Reading Between the Lines

Posted by: Dawn Schell on August 12, 2011 12:00 pm

An important component of online counselling is learning how to read between the lines. Same as in face-to-face (f2f) counselling it’s about paying attention.  In f2f counselling we pay attention to the verbal and nonverbal cues (amongst other things).  In online counselling we pay attention to: what people say, what they don’t say, word choices, phrasing, name substitutions, pacing, inconsistent spelling errors, understatements, grammar, punctuation (or lack of same), capitalization, use of metaphors, misquotes.  I could go on but I assume you all know what I am talking about!

Let me give you a few examples of the kinds of statements clients might make and some of my “reading between the lines”. 

Client – I have one living child.

There’s a story there [wondering if this was a deliberate choice of words].

Client – I tried really hard to help John.

Which implies that John rejected the “help” or it wasn’t sufficient or ?

Client – I know it’s not his fault he got this disease.

Angry? Feels trapped?  Wants someone to blame?

Client – In my job I have control and balance.

Implying they don’t have control and balance in other areas of their life?

Client – I’ve always told him that would never come before him and I? 

Ending with a question – did they tell him?  Or are they rethinking their priorities?

Client – I took a lot of psychology and meth in university.

So did a lot of people…but I think the client means Math.  Worth checking out?

A client talks for an entire session about their relationship but never tells me their partner’s name. 

Hmmm, curious isn’t it?

A client session – 17 pages long, single-spaced, with no grammar or punctuation.

I’ve had this type of client session in person too – a breathless rush of words.  Have they been holding this in for a while?  Are they afraid someone will cut them off?  Or, in their experience, no one listens?

The examples I have given here may seem obvious.  Though I suspect they are obvious only when we are tuned in and present.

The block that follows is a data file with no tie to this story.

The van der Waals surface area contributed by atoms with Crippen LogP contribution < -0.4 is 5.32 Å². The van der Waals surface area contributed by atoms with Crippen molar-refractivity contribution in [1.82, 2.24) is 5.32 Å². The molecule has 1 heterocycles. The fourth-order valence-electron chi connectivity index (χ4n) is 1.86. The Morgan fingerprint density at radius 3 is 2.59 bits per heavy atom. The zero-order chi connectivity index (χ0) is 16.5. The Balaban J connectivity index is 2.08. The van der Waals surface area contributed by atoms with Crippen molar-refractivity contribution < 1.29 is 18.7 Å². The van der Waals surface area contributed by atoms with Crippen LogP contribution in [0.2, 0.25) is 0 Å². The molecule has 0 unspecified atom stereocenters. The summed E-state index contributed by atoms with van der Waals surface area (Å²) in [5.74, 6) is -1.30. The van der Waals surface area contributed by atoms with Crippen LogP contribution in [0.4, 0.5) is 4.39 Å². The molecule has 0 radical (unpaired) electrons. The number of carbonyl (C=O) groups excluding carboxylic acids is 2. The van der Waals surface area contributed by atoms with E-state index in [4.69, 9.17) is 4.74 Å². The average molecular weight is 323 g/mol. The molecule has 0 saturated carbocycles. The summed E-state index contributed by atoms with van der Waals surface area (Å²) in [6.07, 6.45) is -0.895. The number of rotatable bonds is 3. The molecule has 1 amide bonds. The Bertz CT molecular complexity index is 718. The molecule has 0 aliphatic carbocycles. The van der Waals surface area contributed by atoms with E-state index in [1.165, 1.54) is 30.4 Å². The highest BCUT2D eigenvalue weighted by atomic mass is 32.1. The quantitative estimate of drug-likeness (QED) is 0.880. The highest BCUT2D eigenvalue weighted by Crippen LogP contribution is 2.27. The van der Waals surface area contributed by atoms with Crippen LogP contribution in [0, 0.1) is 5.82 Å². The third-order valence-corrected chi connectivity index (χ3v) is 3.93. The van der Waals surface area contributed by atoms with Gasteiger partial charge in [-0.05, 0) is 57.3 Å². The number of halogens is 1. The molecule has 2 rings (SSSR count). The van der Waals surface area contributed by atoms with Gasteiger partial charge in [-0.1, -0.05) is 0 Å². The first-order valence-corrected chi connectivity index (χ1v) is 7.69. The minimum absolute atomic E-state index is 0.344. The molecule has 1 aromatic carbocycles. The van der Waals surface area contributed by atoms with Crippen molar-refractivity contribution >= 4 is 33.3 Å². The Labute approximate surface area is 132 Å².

In reading between the lines I am careful not to assume anything.  And equally careful not to make the client “wrong” if I am asking about a spelling error.

I share my observations or curiosity, ask questions and seek feedback that I have an accurate understanding about what they are saying. Sometimes clients say “Oh, I didn’t mean that at all.  It was autocorrect or … [fill in the blank]”.  Other times reading between the lines opens up a richer, deeper discussion of emotions or motivations or self-awareness. 

I wanted to end this post with a clever statement so you would have to read between the lines to fully grasp my meaning.  Sadly, I am fresh out of clever statements today….read into that what you will!

The views expressed in this blog post are personal.

Dawn Schell, MA, CCC is an affiliate of

*The views expressed by our authors are personal opinions and do not necessarily reflect the views of the CCPA

1 comment on “Reading Between the Lines”

  1. I’ve been developing an interest in online counselling, but never really understood how to get around the lack of non-verbal cues. I understand and highly rely on paying attention to what is not being said. Thanks for that brief glimps. Is you online counselling all through email? What about skype or other real time online conversation venues?

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